Firefighting Program Offers Juvenile Inmates A Chance To Give Back
Among the first firefighters on the scene when wildfires broke out in eastern Washington this summer was a crew of juveniles — inmates, actually. The crew, teens aged 15 to 19, were building fire lines and digging trenches. Hard work, in difficult conditions.
Last month, one teenager escaped from the work camp and later shot himself during a standoff with police. He has since recovered.
The program, however, may not. One of the few of its kind in the country, it is now under review.
Spencer Mooers, acting-associate superintendent of the Naselle Youth Camp, a state juvenile prison on the coast of Washington, says inmates in the program went through training before working the fires.
"They have the exact same level of certification that any other person that's out there has," Mooers tells NPR's Rachel Martin.
"Our duties tend to be cutting fire line [and] doing mop-up activity — so after the fire burns through an area, they go back and hit any of the hot spots and make sure that the fire's out and not going to get going again," he explains.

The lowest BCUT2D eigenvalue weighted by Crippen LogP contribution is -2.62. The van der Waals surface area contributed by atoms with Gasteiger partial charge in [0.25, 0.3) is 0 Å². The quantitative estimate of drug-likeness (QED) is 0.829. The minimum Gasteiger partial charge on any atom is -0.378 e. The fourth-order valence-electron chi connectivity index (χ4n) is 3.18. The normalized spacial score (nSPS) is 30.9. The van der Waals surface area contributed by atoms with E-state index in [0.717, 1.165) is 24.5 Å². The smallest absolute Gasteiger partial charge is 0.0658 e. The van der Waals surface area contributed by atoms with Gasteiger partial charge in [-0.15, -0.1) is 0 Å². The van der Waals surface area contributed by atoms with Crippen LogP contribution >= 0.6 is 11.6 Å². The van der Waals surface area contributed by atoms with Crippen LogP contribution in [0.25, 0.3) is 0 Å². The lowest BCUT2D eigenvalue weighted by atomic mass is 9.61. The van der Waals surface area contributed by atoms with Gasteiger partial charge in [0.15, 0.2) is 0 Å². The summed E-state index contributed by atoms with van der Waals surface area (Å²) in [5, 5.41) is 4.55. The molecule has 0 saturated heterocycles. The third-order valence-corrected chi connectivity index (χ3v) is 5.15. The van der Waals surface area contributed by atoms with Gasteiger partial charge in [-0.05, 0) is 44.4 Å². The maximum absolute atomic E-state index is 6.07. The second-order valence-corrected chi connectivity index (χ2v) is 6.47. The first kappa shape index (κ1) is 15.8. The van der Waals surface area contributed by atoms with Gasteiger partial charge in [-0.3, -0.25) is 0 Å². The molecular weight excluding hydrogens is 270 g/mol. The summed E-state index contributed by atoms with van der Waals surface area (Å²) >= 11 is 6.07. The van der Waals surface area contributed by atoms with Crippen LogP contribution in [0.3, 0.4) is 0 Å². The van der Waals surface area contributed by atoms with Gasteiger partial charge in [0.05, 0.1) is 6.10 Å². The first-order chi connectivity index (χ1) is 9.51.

He says most of the participants are disappointed that the program was halted.
"It's kind of a privilege to participate, and most of the kids kind of want to," he says.
Local news station KOMO reports that the juveniles in the work program were monitored 24 hours a day, and that the gun used by the escaped inmate was stolen the same night from a vehicle in the area.
On the inmates at Naselle Youth Camp
The kids that we have have a high percentage of drug and alcohol issues, we have a pretty high prevalence of mental issues. It's kind of heartbreaking. We have kids that, you know, every kind of bad story that you hear about, stuff that happens to kids, we have have those kids here, too.
On giving inmates vocational training
Most of the kids enjoy the experience. They're busy, so they're not just sitting around. We really want to try and get you to have a positive experience — catch up in school, have some vocational opportunities — and then return to your home community and kind of move on, kind of get past this point in your life.
On the value of the firefighting program
When I see a picture that we have of the kids over in Walla Walla [Wash.], they're standing in a semi-circle, and the local community's come in and they're handing out ice cream bars to those kids. I think the ability to be seen as a positive force, when so many of them have had the experience of not being seen in that light, it's something they can kind of say, "I gave back to the community."
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